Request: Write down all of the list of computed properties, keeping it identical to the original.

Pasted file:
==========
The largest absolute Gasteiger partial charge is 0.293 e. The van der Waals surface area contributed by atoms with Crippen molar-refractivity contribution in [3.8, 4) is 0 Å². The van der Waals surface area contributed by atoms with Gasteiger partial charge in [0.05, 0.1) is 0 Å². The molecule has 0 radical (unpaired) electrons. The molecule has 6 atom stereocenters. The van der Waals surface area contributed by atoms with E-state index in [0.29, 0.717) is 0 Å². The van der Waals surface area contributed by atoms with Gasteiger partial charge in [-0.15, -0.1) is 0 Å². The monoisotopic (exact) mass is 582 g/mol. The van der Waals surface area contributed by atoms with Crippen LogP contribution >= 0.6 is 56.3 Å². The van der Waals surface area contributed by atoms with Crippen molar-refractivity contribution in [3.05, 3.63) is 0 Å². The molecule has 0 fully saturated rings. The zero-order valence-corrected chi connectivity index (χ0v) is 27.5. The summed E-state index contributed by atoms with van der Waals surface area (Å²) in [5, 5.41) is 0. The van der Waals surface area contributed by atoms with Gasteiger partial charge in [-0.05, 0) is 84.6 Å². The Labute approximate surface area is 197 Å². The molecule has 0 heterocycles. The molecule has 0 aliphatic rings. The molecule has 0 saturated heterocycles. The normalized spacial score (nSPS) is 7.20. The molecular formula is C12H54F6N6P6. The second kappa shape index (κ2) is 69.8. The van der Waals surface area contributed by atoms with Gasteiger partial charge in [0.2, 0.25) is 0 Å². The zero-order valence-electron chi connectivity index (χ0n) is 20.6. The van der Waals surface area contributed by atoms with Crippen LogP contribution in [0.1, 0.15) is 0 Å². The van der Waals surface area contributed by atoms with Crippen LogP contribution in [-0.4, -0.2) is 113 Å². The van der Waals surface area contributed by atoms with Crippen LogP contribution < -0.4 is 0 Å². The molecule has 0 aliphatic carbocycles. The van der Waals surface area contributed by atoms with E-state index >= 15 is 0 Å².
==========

The largest absolute Gasteiger partial charge is 0.293 e. The van der Waals surface area contributed by atoms with Crippen molar-refractivity contribution in [3.8, 4) is 0 Å². The van der Waals surface area contributed by atoms with Gasteiger partial charge in [0.05, 0.1) is 0 Å². The molecule has 0 radical (unpaired) electrons. The molecule has 6 atom stereocenters. The van der Waals surface area contributed by atoms with E-state index in [0.29, 0.717) is 0 Å². The van der Waals surface area contributed by atoms with Gasteiger partial charge in [-0.15, -0.1) is 0 Å². The monoisotopic (exact) mass is 582 g/mol. The van der Waals surface area contributed by atoms with Crippen LogP contribution >= 0.6 is 56.3 Å². The van der Waals surface area contributed by atoms with Crippen molar-refractivity contribution in [3.05, 3.63) is 0 Å². The molecule has 0 fully saturated rings. The zero-order valence-corrected chi connectivity index (χ0v) is 27.5. The summed E-state index contributed by atoms with van der Waals surface area (Å²) in [5, 5.41) is 0. The van der Waals surface area contributed by atoms with Gasteiger partial charge in [-0.05, 0) is 84.6 Å². The Labute approximate surface area is 197 Å². The molecule has 0 heterocycles. The molecule has 0 aliphatic rings. The molecule has 0 saturated heterocycles. The normalized spacial score (nSPS) is 7.20. The molecular formula is C12H54F6N6P6. The second kappa shape index (κ2) is 69.8. The van der Waals surface area contributed by atoms with Gasteiger partial charge in [0.2, 0.25) is 0 Å². The zero-order valence-electron chi connectivity index (χ0n) is 20.6. The van der Waals surface area contributed by atoms with Crippen LogP contribution in [0.1, 0.15) is 0 Å². The van der Waals surface area contributed by atoms with Crippen LogP contribution in [-0.4, -0.2) is 113 Å². The van der Waals surface area contributed by atoms with Crippen LogP contribution < -0.4 is 0 Å². The molecule has 0 aliphatic carbocycles. The van der Waals surface area contributed by atoms with E-state index >= 15 is 0 Å².